Earlier techniques included moving the patient and/or detector so that radioactivity from other than a single depth is "blurred". One such method is disclosed in U.S. Pat. No. 3,612,865 to Walker. No actual removal of out-of-plane activity occurs, but rather such information is spread out in the image so that any information distant from the plane of interest becomes less pronounced. However, there appears a high background activity in the resulting image. The depth where the blurring is minimized is varied by adjusting the processing circuits. Multiple images may be produced, each emphasizing a different depth.
Other techniques rely on a focusing technique to increase collimator sensitivity at a certain depth. Several techniques for achieving depth discrimination using rectilinear scanning including inclining the detectors is disclosed in Kuhl, et al., "Image separation Radioisotope Scanning" 80 Radiology (1963) 653.
More recent work has begun to utilize various reconstruction techniques to separate data from multiple views into separate planes, each representing the isotope distribution at a specific depth from the front of the detector.
Several reconstruction methods to generate a three-dimensional density distribution are discussed in Gilbert, P., "Iterative Methods for the Three-dimensional Reconstruction of an Object from Projections," 36 J. Theor. Biol. (1972) 105. Gilbert discusses and compares several iterative reconstruction methods including the Algebraic Reconstruction Technique (ART) and the Simultaneous Iterative Reconstruction Technique (SIRT).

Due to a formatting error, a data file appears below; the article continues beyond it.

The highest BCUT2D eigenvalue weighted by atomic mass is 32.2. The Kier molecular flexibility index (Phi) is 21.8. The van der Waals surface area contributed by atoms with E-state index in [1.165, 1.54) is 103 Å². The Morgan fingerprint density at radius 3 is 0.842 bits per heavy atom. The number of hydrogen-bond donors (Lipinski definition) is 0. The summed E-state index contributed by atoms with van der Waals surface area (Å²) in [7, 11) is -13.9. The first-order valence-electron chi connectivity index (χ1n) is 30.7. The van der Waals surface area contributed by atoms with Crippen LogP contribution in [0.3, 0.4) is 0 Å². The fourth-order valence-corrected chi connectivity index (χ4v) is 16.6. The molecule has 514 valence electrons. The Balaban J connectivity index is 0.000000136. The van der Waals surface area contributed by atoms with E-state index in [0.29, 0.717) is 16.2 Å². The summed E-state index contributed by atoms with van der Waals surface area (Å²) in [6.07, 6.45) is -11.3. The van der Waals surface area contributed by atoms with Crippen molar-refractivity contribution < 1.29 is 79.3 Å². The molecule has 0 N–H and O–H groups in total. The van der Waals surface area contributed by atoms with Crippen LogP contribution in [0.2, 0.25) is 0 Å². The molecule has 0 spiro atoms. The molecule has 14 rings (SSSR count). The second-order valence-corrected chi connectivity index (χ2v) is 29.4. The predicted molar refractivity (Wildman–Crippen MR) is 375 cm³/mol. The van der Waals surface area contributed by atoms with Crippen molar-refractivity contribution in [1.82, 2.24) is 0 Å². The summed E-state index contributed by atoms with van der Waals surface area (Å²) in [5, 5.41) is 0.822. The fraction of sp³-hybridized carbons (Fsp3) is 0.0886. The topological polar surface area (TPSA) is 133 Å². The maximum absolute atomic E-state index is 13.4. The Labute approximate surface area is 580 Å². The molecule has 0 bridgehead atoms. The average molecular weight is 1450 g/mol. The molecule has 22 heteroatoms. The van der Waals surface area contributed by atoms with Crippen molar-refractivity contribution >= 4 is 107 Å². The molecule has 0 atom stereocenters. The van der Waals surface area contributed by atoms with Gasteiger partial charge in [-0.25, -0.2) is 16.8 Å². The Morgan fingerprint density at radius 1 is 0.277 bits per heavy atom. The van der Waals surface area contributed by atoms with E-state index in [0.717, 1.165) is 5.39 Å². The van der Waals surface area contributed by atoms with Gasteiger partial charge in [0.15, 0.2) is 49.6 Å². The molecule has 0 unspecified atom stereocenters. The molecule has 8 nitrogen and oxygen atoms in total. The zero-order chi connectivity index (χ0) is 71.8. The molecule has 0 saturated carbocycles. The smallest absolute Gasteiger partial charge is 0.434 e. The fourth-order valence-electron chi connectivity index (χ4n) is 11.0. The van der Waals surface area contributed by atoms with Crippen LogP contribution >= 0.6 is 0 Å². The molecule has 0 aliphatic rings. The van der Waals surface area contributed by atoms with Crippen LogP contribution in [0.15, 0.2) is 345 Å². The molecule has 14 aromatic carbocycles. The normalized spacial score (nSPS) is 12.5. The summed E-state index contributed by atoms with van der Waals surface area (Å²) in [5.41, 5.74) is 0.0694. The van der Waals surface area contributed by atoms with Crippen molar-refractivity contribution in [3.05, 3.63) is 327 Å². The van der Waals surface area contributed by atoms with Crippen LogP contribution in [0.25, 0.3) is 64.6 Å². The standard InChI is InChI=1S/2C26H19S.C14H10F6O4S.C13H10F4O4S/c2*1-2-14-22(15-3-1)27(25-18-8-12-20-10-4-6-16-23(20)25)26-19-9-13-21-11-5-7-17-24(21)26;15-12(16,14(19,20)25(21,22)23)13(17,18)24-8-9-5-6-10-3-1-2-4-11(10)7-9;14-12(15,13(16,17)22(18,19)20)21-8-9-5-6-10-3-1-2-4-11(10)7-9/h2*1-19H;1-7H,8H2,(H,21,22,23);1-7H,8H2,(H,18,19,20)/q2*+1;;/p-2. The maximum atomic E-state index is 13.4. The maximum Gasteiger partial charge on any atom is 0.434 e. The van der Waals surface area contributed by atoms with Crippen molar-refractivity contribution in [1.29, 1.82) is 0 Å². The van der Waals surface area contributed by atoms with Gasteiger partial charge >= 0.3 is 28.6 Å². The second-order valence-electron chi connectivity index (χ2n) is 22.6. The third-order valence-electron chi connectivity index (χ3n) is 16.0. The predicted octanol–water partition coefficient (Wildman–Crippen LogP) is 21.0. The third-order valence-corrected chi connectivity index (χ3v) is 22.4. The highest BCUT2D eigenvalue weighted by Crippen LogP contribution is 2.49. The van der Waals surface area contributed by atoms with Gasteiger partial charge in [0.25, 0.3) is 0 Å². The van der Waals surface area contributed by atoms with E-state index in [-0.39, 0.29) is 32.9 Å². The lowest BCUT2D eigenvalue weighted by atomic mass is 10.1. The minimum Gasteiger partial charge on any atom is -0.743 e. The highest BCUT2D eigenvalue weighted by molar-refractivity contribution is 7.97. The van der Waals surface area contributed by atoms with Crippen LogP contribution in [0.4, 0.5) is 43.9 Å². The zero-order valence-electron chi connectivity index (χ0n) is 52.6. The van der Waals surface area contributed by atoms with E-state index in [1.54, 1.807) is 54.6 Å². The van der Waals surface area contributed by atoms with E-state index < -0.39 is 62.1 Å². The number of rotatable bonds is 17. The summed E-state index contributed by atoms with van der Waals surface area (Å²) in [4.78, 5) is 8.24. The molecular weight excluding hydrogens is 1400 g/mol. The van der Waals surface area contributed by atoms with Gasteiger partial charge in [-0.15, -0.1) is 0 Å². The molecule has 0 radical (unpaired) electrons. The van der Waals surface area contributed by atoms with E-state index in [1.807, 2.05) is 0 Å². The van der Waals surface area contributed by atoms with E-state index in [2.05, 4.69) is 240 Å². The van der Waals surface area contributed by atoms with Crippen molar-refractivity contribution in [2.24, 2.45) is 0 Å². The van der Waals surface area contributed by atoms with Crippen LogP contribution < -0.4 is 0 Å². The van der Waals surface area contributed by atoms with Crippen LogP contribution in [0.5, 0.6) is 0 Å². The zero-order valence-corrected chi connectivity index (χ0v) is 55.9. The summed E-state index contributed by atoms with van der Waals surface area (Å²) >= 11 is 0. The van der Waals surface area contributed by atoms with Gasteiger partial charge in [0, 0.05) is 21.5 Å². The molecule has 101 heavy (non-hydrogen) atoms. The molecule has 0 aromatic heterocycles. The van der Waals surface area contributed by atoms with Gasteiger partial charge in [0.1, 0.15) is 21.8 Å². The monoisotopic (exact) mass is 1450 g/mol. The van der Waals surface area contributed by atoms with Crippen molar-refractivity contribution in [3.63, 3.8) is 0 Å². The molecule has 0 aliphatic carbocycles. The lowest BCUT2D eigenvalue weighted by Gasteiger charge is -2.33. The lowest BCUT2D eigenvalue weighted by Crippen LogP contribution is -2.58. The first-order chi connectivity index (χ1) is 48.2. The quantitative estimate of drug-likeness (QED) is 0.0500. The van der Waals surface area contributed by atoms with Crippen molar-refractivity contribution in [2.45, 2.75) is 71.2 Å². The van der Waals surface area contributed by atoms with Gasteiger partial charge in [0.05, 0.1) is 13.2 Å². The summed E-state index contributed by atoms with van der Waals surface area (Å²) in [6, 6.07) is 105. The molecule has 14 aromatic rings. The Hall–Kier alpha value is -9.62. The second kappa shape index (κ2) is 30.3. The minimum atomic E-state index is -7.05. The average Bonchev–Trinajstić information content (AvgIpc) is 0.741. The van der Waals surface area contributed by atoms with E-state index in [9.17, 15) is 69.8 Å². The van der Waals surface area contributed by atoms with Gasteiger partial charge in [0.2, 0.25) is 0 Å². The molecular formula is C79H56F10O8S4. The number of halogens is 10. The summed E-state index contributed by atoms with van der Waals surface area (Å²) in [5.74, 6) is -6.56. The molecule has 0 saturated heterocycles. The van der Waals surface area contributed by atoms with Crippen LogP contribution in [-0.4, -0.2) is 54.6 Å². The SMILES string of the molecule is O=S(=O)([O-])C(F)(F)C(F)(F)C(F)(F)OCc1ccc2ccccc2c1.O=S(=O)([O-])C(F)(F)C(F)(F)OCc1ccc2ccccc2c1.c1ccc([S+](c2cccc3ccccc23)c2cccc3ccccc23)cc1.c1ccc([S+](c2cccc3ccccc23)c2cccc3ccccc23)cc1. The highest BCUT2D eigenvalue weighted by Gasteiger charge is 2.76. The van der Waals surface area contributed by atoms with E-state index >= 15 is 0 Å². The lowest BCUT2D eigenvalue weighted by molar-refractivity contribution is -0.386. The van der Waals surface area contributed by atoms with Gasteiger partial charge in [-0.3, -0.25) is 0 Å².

Various techniques have been used to produce multiple views and to optimize the information obtained from them. These include various types of coded apertures, freznel zone plates, and multiple overlapping pinholes. All of these techniques have performed well with limited source distributions, but background activity and extended sources have limited the quality of the images.
A recent development is the seven pinhole, non-overlapping images technique described by Vogel et al., 19 Journal of Nuclear Medicine (1978) 648. Seven independent projections are produced simultaneously, through seven pinholes, each viewing a common volume directly in front of the collimator. The seven images are processed by a reconstruction technique to yield multiple planar images, each representing a slice through the common volume. This technique has shown improved detection sensitivity in comparison with conventional collimators.
Applicants have discovered a method of multiplanar emission tomography with specific application in nuclear medicine and in particular for cardiac studies. Applicants have further discovered an apparatus for carrying out multiplanar imaging using a planar detector such as a scintillation camera in combination with a rotatable collimator having a tightly packed array of a multiplicity of apertures extending through the collimator at an angle relative to the plane of the detector.